From the retail sector to human resources and beyond, technology can boost companies’ powers of communication. Internally, organizations want software tools that help them recruit top talent and enable the free flow of ideas among employees. Externally, they’re seeking to better understand their clients by capturing a detailed picture of buying patterns and consumer preferences. But in-house development of such technology can be slow, costly and challenging. It can also drain already limited resources, thereby distracting a business from its core goals. Relying on an outside service provider offers more flexibility, and with entrepreneurship on the rise, companies can choose from an incredible array of innovative solutions.
At Canada’s largest incubator, the Digital Media Zone (DMZ) at Ryerson University, and the affiliated accelerator and seed fund program operated by Ryerson Futures Inc. (RFI), we help talented entrepreneurs achieve their goals faster. The DMZ and RFI deliver business development assistance, mentorship and networking opportunities to start-ups, plus access to funding and co-working spaces.
Since the DMZ officially opened in April 2010, it has incubated and accelerated 133 companies, fostering and creating 1,196 jobs through new enterprises and market-driven research. Three of these start-ups are reshaping how organizations connect with one another and the world.
Loud and clear
Some technology has a clear application to internal or external communication, but other solutions can serve both purposes. Toronto-based SoapBox Innovations Inc. provides a Web-based platform for turning ideas into action. SoapBox allows a community to suggest and prioritize ideas and then deliver that information to key decision makers. The result: less time figuring out what the community wants and more time to enact change.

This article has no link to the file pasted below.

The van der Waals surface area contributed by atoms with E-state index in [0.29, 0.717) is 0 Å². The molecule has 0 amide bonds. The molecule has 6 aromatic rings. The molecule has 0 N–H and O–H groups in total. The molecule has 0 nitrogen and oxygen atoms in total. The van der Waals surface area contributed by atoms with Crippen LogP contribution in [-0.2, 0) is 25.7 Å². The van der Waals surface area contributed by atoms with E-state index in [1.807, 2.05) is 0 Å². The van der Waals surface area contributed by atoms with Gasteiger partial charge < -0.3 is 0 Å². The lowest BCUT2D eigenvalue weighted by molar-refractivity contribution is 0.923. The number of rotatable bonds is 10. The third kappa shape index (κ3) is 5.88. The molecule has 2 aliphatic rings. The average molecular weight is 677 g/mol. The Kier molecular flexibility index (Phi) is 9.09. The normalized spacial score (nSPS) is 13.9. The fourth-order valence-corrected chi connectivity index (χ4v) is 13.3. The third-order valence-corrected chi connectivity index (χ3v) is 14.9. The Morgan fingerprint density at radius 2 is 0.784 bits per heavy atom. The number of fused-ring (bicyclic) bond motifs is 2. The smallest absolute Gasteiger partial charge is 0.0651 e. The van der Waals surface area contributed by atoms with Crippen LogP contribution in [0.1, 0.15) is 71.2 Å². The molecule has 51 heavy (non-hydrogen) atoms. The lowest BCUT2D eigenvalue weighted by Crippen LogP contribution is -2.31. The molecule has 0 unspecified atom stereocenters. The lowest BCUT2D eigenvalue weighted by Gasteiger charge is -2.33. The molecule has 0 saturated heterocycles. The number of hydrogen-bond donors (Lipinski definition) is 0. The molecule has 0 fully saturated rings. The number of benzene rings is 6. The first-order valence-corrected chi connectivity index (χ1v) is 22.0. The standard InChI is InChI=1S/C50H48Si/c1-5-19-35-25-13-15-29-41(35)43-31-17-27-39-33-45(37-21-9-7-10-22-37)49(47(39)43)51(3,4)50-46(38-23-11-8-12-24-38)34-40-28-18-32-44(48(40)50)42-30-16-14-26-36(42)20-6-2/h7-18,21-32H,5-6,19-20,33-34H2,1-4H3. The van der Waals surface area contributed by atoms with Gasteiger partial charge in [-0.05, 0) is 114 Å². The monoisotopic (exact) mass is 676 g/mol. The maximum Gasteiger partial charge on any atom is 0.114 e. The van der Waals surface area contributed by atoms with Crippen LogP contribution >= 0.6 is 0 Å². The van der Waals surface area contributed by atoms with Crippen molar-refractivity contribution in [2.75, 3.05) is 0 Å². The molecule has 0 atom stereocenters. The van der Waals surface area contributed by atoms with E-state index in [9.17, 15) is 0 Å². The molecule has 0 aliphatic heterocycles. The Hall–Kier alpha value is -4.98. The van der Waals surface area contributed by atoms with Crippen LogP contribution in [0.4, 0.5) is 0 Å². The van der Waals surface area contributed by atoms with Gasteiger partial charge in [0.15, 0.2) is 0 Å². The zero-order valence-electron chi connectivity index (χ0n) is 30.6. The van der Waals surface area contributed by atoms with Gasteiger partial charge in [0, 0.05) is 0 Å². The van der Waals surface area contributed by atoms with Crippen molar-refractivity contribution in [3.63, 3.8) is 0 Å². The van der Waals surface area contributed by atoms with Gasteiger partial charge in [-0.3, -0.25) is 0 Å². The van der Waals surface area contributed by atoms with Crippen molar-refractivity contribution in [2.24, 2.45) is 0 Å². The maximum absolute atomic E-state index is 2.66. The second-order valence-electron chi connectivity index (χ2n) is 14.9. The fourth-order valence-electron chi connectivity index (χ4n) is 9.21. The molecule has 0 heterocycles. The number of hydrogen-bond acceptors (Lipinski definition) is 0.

Clients such as Accenture and Indigo Books & Music Inc. use the SoapBox platform to source ideas from employees and customers. The Coca-Cola Company, GlaxoSmithKline Inc., RBC Financial Group and St-Hubert L.P. turn to it to gather internal feedback. Justin Trudeau, Leader of the Liberal Party of Canada, uses SoapBox to connect with constituents.
In retail, brands pay for premium shelf space based on generalized market research about how consumers shop. Physicalytics Inc. saw an opportunity to leverage real-time insights into customer behaviour. The Toronto-based company’s plug-and-play sensors and software tap into cellular data so retailers can gather information on how many people visit their store, how many walk by, how long customers stay and how often they come back. All data is sourced ethically; it’s anonymous and heavily encrypted to protect shoppers.
Physicalytics is winning clients at home and abroad. Entrepreneur Melissa Davis uses the service at her Toronto designer sneaker and apparel boutique, Ugly Dukling. A South African department store has also deployed Physicalytics.
Keeping an eye on talent
In the human resources field, Toronto-based Kira Talent developed an award-winning online video interviewing platform that allows recruiters and managers to assess job candidates remotely. Users can set up the interface in minutes and navigate it without training.
Candidates answer preset recorded video questions. After rating and comparing applicants, employers interview only the most suitable candidates in person, saving time and speeding up the hiring process. Besides the Queen’s School of Business, the University of Toronto’s Rotman School of Management, the University of Waterloo and Yale University, Kira Talent counts a major insurance provider and two prominent professional service organizations among its clients.
Bringing ideas to life
At the Digital Media Zone, the community fosters just-in-time learning. Entrepreneurs learn the skills they need to succeed while simultaneously growing their business. Part of this experience involves meeting regularly with industry leaders and potential clients, allowing teams to continuously iterate their approach. The formula is different for every company, but these successes share a common element: a solid understanding of the people their businesses serve.
This post was originally posted here at upfront.